South Africa v Zimbabwe, Group A
Rob Steen - 29 May 1999
South Africa are chastened
His patience stretched by a rare show of mortality from the tournament favourites, a green-shirted spectator cajoled: ``Give Jonty a bowl.'' Allan Donald, who was doing the honours at the time, can seldom have felt more humble.
At one stage Zimbabwe looked good for a challenging total in their quest for qualification and a maiden one-day victory over their Southern African uncles. Normal service, inevitably, was resumed; Jonty's purportedly dastardly dobbers, sadly, remained unglimpsed. Whereupon the South African top-order decided that humility was catching.
Any suggestions that South Africa were inclined to take it easy could be dispelled by a glance at the team sheet: for the fourth game running they were unchanged. ``We want to keep it going,'' Bob Woolmer explained. ``It is more important that the key players keep in form.'' To judge by their batting, however, lethargy understandably may be creeping in. How long, pray, can you sustain perfection?
The pitch freshened by a heavy shower between innings, the spiral began with the very first ball, Gary Kirsten continuing his poor trot as he gloved Neil Johnson to gully. The next wound was wholly self-inflicted. Mark Boucher called Herschelle Gibbs for a single that existed primarily in his imagination and Adam Huckle's throw saw Gibbs well adrift.
Boucher was spared when caught at point off a Heath Streak no-ball but failed to profit, departing leg before in the same over swishing inelegantly across the line. Nor did Jacques Kallis tarry, caught behind as Johnson's outswinger found purchase in the muggy atmosphere.
The whooping and hollering didn't stop there. Johnson soon yorked Hansie Cronje, and when Streak trapped Rhodes in the following over South Africa were teetering on 40 for six. Even a side with a non-existent tail is liable to struggle from that sort of platform.
On Friday, David Houghton, the Zimbabwe coach, whose bullish pronouncements prior to the meeting with England rebounded on him with some force, set his stall out in equally uncompromising terms. If his team were to glean the win they needed, all-out attack was the only way. ``You've got to knock them right over,'' he reasoned, the clear inference being that fielding first and bowling the opposition out cheaply was imperative. All of which begs the question: why did Alistair Campbell opt to bat? Fortunately, the South African batsmen looked like saving him from any overt self-scrutiny.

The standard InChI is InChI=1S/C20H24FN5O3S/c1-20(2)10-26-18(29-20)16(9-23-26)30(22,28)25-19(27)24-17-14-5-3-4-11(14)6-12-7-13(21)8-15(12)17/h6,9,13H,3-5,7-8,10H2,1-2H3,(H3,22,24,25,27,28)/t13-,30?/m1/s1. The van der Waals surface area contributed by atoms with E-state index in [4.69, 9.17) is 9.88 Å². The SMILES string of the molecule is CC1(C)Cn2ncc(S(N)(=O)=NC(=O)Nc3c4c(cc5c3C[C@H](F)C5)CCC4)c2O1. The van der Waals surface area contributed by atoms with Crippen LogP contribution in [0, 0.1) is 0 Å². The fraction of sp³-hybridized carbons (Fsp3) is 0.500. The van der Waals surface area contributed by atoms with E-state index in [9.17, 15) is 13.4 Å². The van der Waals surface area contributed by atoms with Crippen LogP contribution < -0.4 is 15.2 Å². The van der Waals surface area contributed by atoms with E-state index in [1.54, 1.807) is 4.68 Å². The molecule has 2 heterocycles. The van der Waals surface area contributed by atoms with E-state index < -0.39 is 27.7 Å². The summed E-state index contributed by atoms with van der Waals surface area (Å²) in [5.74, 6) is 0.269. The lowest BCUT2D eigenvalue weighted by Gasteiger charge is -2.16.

Initially, admittedly, things went reasonably well for the Zimbabwe batsmen. Johnson, whose form had receded dramatically since his swaggering dominance in the first game against Kenya, collected a boundary from the opening over bowled by Shaun Pollock, as did Grant Flower. Kallis commanded barely more respect, the pair cantering past 60 in the 12th over.
Nor did the introduction of Donald quell the uprising. Instead, it was the more prosaic Steve Elworthy who made the breach in his opening over, having the younger Flower held at slip edging a loose drive.
Johnson was now joined by Murray Goodwin, who had hitherto failed to punch either his weight or his only marginally less considerable reputation: neither was in any mood to kowtow.
Timing to the fore, Johnson eased Elworthy through extra cover to reach 50 with his 10th four; Goodwin square-cut Donald, a butcher slicing a particularly succulent ham. When he on-drove Elworthy for similar reward Zimbabwe were 91 for one after 20 overs, sap and temerity rising as one.
That, though, was about as good as it got. The problem thereafter was the signal failure to accelerate, which had much to do, unexpectedly, with Lance Klusener.
Although the Natalian entered the match boasting much the best strike-rate in the competition, economy has scarcely been his forte; against all but the Kenyans he had gone for five an over. Now, however, he plucked yet another string on that multi-faceted bow, stifling Johnson to such an extent that he was unable to supplement his boundary count.
He took only one wicket but it was a priceless one, Goodwin, seemingly deceived by a change of pace, miscuing to mid-on. Andy Flower picked up the baton with customary fortitude but the return of Donald paid off when he persuaded Johnson, visibly straining at the leash, to swipe to deep midwicket, then promptly pinned Campbell in front two balls later - his 200th one-day international victim.
While Flower was blooming hope remained, but an overly optimistic dart for a second saw him run out by Pollock. From thereon in, extravagance was eschewed, steady acquisition the keynote. Cronje bustled through nine overs himself, doubtless to keep his regulars fresh for the more significant battles to come.
Source: The Electronic Telegraph
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